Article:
An Irish Tale

How one band rose from impoverished childhood to performances on the Strip

Musician Derek Dempsey loves telling the story of fellow Irishman Oscar Wilde’s 1882 tour of America. His favorite part is when the playwright visited Nevada and entertained miners with performances of his writing. Dempsey sees Wilde’s tour as a sort of pedigree for his own Nevada entertainment offerings with Paul Cray: The Cray and Dempsey Experience.

It’s a genre-bending musical duo that incorporates traditional Irish folk music with a modern and eclectic sound. They reinvent a wide variety of songs—everything from “Snoop Dogg for President” to piano-bar staple “Sweet Caroline.” “I have to love the song,” Dempsey says of his band’s playlist. “I will not do anything that doesn’t touch me.”

He’s willing to stick to his beliefs, even if it means earning less money. “Music knows nothing of limousines,” he says. Nonetheless, his favorite songs are by the limousined class: Billy Joel’s “Piano Man” and the Alicia Keys/Jay-Z’s collaboration, “Empire State of Mind.” Cray and Dempsey’s act makes them an ideal band to play an Irish pub on the Strip. Little wonder that they’re one of Rí Rá’s (in the Shoppes at Mandalay Place) most popular bands. Dempsey, who lives in New York and travels to Vegas to perform, calls their gigs at Rí Rá a “marriage made in heaven.”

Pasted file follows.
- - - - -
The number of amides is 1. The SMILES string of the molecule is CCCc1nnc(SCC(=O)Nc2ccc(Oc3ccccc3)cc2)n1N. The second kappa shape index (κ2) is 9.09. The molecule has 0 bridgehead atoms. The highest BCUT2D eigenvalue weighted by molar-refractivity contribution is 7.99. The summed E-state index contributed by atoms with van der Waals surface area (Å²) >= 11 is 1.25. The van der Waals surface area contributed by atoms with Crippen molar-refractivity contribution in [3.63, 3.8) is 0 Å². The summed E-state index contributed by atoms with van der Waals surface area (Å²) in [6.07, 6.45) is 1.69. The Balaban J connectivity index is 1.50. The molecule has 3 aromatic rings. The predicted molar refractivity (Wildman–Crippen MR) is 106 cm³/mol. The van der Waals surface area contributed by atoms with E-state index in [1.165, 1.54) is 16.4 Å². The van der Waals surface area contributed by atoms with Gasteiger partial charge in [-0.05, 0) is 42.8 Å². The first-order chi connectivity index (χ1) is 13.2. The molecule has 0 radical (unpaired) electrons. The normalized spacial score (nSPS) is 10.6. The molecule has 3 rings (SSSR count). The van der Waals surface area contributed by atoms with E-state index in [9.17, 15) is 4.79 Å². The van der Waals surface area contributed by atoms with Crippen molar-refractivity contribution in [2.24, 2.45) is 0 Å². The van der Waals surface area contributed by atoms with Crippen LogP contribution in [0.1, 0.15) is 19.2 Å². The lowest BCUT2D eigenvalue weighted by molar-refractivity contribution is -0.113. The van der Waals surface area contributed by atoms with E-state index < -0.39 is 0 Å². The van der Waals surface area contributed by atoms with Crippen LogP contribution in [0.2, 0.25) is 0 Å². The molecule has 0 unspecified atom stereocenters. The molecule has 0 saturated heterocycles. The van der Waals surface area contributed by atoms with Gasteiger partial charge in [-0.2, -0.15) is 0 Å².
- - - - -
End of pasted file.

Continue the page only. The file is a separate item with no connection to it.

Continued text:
But before the 43-year-old became a jet-setting musician, he and Cray grew up in extreme poverty in Dublin, Ireland. Dempsey remembers walking around with holes in his shoes. He believes the experience gave him and his partner the ability to “laugh at life when it happens to you.” which, in turn, helps them make the audience laugh.

“We want the audience to have the best time,” Dempsey says. “If you make people laugh, then you’re funny. We know what to do.”

Dempsey moved to the United States in 1999, and has been playing in The Cray and Dempsey Experience for 10 years. While that may be a long time for some bands, Dempsey is just getting started. “Real performers never retire,” he says. “You’re either sick or your dead.”

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